An op-ed by Noah Feldman. Class-action securities litigation survived today — and the big news is that it was saved not just by swing voting Justice Anthony Kennedy, but also by Chief Justice John Roberts. Roberts wrote the opinion for the court affirming the presumption that, if you bought stock in a reasonably well functioning market, you relied on material information that the market knew. The decision showed once again the realism that has cost Roberts the admiration of hard-core conservatives ever since his pragmatist treachery in upholding the individual mandate in the Affordable Care Act case.
An op-ed by Cass R. Sunstein. Consider this hypothesis about modern presidential elections: Whenever American voters elect a new president, they choose someone who is, along a critical dimension, the antithesis of the incumbent. The Incumbent Antithesis hypothesis, as I’ll call it, fits recent history, and it may be correct. If so, it suggests a real challenge for the next Democratic nominee, even if it is Hillary Clinton — perhaps especially if it is.
An op-ed by Noah Feldman. Perhaps, like me, you trust Mormon missionaries and enjoy chatting with them even if you already have your own religion. Even so, if you happen to see one with his hand in your mailbox, you should probably tell someone. Kevin Loughrin used phony LDS missionary cover to steal checks from boxes all over Salt Lake City. He then altered the checks, used them to buy stuff at Target, and later returned the goods for cash. Today, the U.S. Supreme Court held that he was guilty of federal bank fraud.
Earlier this month, digital rights activist and Harvard law professor Lawrence Lessig launched Mayday PAC, a super political action committee aimed at reforming U.S. campaign finance laws. To date, the Super PAC has raised more than $1.2 million in pledges from 17,500 people. Through Mayday, Lessig hopes to turn the mechanism of corporate influence in politics against itself. “If we are effective,” he says, “we will reduce the power of money.”
Several Silicon Valley billionaires, many of them startup veterans, are getting behind an effort to … reduce the influence of billionaires. The group, spurred into action by digital rights activist and Harvard law professor Lawrence Lessig, is funding a Super PAC, or political action committee, designed to obviate the need for Super PACs. “We are a crowdfunded SuperPAC to end all SuperPACs,” reads the Super PAC’s web site. “Ironic? Yes. Embrace the irony.”
The mission is simple, if not counterintuitive: Design a super PAC to destroy all super PACs, huge political action committees that allow for unlimited contributions from people, corporations, associations, and unions. Mayday PAC was launched recently by Harvard Law School professor, author, and activist Lawrence Lessig, and, according to its website, is “a crowdfunded, kickedstarted super PAC to end all super PACs.”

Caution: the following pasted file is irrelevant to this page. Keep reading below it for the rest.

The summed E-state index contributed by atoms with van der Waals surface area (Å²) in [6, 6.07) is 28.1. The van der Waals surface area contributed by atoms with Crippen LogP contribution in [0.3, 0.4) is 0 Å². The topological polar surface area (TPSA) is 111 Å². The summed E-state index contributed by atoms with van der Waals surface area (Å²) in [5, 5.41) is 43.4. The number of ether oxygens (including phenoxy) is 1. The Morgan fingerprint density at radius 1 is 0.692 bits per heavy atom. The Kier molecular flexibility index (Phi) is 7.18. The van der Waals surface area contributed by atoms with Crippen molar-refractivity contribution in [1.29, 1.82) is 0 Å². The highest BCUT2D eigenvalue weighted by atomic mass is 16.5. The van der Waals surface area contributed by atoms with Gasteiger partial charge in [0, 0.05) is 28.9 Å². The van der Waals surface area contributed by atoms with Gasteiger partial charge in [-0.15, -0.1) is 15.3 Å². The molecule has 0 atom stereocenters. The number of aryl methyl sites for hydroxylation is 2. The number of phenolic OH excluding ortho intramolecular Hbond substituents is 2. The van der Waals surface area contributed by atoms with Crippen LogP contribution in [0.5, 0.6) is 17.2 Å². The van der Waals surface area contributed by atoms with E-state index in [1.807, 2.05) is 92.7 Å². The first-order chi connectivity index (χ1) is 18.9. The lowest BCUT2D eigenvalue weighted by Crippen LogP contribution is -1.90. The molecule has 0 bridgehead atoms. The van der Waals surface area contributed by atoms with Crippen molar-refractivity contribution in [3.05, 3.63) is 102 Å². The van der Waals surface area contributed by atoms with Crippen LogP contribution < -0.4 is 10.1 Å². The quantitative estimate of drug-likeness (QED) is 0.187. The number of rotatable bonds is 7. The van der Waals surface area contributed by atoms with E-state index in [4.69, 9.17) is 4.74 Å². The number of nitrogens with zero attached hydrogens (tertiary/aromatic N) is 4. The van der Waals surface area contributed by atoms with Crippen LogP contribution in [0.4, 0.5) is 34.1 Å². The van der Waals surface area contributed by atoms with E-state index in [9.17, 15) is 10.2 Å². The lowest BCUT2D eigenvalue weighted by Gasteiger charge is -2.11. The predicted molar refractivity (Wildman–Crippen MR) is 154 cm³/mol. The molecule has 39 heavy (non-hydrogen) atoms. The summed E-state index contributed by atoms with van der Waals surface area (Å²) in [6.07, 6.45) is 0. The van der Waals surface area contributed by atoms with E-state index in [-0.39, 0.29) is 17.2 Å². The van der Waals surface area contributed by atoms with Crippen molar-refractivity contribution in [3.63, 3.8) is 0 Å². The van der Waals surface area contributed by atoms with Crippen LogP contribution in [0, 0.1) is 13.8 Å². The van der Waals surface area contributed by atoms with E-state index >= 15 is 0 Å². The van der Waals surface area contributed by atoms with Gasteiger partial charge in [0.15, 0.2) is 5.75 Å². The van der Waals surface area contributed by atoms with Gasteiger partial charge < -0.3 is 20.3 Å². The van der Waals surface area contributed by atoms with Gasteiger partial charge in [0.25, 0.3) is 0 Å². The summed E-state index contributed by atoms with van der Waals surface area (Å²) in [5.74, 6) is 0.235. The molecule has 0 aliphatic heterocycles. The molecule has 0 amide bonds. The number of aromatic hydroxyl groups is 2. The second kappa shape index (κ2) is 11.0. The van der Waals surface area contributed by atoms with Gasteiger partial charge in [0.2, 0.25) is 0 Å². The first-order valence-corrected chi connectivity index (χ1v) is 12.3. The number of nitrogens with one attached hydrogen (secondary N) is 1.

An op-ed by Noah Feldman. Rabbi Menachem Mendel Schneerson, who died 20 years ago today by the Jewish calendar, was easily the most important rabbi of the second half of the 20th century in the U.S. At his death, his legacy was uncertain: He left no successor, and his followers, the Chabad Lubavitch Hasidim, found themselves locked in a profound internal dispute about whether the man they expected to be revealed as the messiah had in fact died with the world unredeemed.
The 2005 Senate Judiciary Committee hearing on the nomination of John Roberts to be chief justice is best remembered for his oft-quoted assertion that “judges are like umpires.” Few remember the line that preceded it: “A certain humility should characterize the judicial role.” The Supreme Court will soon complete its ninth term with Roberts at the helm. In “Uncertain Justice,” Harvard Law School professor Laurence Tribe and his former student Joshua Matz find much to analyze and explain in the “wondrous complexity” of the Roberts court. Their well-told story is not one of judicial modesty, however, either for the aspirations of the Roberts court or for its impact on American life.
Just ahead of Anthony Brown [`92] in Rockville’s Memorial Day parade, his opponents in the Maryland gubernatorial primary strutted their stuff…Now, as he completes his apprenticeship under Gov. Martin O’Malley (D), Brown is far ahead in the polls, fully expecting to win the June 24 Democratic primary and the November general election. He would be Maryland’s first black governor and the first lieutenant governor to ascend to the top spot…“Anthony was always somebody who knew where he was going,” says Charles Ogletree, a Harvard law professor who knew Brown and predicts he will be the nation’s second black president. “His approach was always, ‘I’m going to be competitive wherever I can.’ ”
Catharine MacKinnon was a law student at Yale University in the mid-1970s when she had a radical idea: Sexual harassment on campus was discrimination, and it interfered with a woman’s ability to attend college. MacKinnon would put that theory to the test in a court case that her side would eventually lose, but that would have far-reaching effects. In recent months the issue of sexual assault and harassment at college has attracted the scrutiny of the White House and Congress. But some four decades ago, the gender equity law on which many federal inquiries into college sexual assault are based, Title IX, pertained primarily to sports. So in 1977, when MacKinnon advised a group of Yale students alleging harassment on campus to file their lawsuit, Alexander v. Yale, the legal argument was an untested theory.